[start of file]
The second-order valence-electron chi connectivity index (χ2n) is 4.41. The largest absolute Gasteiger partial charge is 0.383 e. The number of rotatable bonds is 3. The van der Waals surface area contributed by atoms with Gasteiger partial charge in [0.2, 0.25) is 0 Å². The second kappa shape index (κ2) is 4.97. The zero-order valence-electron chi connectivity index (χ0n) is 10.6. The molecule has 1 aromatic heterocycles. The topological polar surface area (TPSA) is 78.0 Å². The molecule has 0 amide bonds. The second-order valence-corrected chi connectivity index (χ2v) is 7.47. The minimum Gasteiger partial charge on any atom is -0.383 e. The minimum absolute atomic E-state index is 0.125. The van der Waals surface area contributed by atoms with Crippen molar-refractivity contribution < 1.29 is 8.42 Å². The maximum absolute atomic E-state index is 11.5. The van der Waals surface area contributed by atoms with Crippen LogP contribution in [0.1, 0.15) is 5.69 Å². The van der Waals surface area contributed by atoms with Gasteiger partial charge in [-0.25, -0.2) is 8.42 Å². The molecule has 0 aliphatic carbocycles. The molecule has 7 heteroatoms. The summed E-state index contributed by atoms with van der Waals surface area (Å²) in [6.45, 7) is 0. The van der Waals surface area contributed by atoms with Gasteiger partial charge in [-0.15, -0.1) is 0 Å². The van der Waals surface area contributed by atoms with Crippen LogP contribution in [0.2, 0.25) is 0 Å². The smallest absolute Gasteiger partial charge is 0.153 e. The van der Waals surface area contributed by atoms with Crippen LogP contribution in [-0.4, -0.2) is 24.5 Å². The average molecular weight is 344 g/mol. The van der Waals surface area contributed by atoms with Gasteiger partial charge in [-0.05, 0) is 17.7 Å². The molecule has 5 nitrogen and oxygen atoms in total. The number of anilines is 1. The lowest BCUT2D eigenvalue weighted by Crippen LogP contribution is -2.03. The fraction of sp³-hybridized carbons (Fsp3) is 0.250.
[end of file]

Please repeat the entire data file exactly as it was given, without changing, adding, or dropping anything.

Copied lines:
The second-order valence-electron chi connectivity index (χ2n) is 4.41. The largest absolute Gasteiger partial charge is 0.383 e. The number of rotatable bonds is 3. The van der Waals surface area contributed by atoms with Gasteiger partial charge in [0.2, 0.25) is 0 Å². The second kappa shape index (κ2) is 4.97. The zero-order valence-electron chi connectivity index (χ0n) is 10.6. The molecule has 1 aromatic heterocycles. The topological polar surface area (TPSA) is 78.0 Å². The molecule has 0 amide bonds. The second-order valence-corrected chi connectivity index (χ2v) is 7.47. The minimum Gasteiger partial charge on any atom is -0.383 e. The minimum absolute atomic E-state index is 0.125. The van der Waals surface area contributed by atoms with Crippen molar-refractivity contribution < 1.29 is 8.42 Å². The maximum absolute atomic E-state index is 11.5. The van der Waals surface area contributed by atoms with Crippen LogP contribution in [0.1, 0.15) is 5.69 Å². The van der Waals surface area contributed by atoms with Gasteiger partial charge in [-0.25, -0.2) is 8.42 Å². The molecule has 0 aliphatic carbocycles. The molecule has 7 heteroatoms. The summed E-state index contributed by atoms with van der Waals surface area (Å²) in [6.45, 7) is 0. The van der Waals surface area contributed by atoms with Gasteiger partial charge in [-0.15, -0.1) is 0 Å². The van der Waals surface area contributed by atoms with Crippen LogP contribution in [0.2, 0.25) is 0 Å². The smallest absolute Gasteiger partial charge is 0.153 e. The van der Waals surface area contributed by atoms with Crippen LogP contribution in [-0.4, -0.2) is 24.5 Å². The average molecular weight is 344 g/mol. The van der Waals surface area contributed by atoms with Gasteiger partial charge in [-0.05, 0) is 17.7 Å². The molecule has 5 nitrogen and oxygen atoms in total. The number of anilines is 1. The lowest BCUT2D eigenvalue weighted by Crippen LogP contribution is -2.03. The fraction of sp³-hybridized carbons (Fsp3) is 0.250.